DISCUSSIONS within the corridors of power have been ongoing ever since universities in Wales were told to halve in number.
Vice-chancellors are primed for change and are under no illusions as to what is required of them by March 2013.
Mergers are inevitable and plans to scale back the number of Welsh universities, from 11 to six, are gathering pace.
Talks between Swansea Metropolitan, Trinity Saint David and the University of Wales are the most advanced, with a formal alliance expected by August next year.
Elsewhere, Bangor and Aberystwyth, short of merging, have reaffirmed their "trusting relationship" and Glamorgan's door remains open to collaboration.
The University of Wales Institute, Cardiff (Uwic) and Newport have entertained their own, very different merger thoughts.
The institutional reshuffle, unlike any other seen in Wales, is unlikely to affect Cardiff, the nation's leading Russell Group representative, or Swansea.
Glyndwr University, meanwhile, had been inauspiciously quiet - until yesterday.
In the latest in a long line of higher education bombshells, the Wrexham-based institution announced its intention to leave the University of Wales Alliance.
The move will mean that from next September, students on taught courses will be studying for degrees fully validated by the university itself.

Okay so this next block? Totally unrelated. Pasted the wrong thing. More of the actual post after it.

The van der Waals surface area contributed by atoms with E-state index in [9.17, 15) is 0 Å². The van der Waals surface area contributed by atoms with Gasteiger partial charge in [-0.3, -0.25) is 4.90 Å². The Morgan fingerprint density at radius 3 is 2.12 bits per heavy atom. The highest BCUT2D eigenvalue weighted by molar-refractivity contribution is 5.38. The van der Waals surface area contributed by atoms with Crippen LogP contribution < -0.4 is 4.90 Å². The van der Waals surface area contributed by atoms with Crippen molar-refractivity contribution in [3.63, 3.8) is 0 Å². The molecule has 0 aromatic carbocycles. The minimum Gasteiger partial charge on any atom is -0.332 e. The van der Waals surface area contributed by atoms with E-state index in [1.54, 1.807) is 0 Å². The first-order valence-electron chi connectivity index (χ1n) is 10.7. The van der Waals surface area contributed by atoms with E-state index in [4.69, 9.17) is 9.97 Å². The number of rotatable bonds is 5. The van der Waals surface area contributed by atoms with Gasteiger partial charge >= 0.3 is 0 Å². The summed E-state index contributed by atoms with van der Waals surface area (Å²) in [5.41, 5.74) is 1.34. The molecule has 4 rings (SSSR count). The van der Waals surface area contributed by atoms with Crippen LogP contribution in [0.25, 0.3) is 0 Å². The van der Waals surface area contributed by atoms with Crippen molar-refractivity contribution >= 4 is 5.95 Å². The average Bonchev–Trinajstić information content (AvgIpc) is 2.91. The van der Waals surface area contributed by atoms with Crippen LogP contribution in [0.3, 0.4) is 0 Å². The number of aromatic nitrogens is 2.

Currently, Glyndw r's degrees are validated by the University of Wales.
But timing is significant and its decision to break free from the cluster now has thrown a collaborative cat amongst the pigeons.
A week after local politicians publicly opposed plans to transfer university leadership from the region, Glyndw r has split from its partners in the south. What does it mean - and what are the implications? In its blueprint on the future structure of Welsh universities, the Higher Education Funding Council for Wales (Hefcw) suggested Glyndwr works with colleges under an umbrella led by Aberystwyth and Bangor.
But responding to a government consultation on the paper, a group of Labour MPs and AMs said the plans displayed a "woeful ignorance" of the needs of North-East Wales.
Ian Lucas, MP for Wrexham, is adamant the university must retain its position to help sustain the region's business, industry and economy.
He said Glyndwr should continue …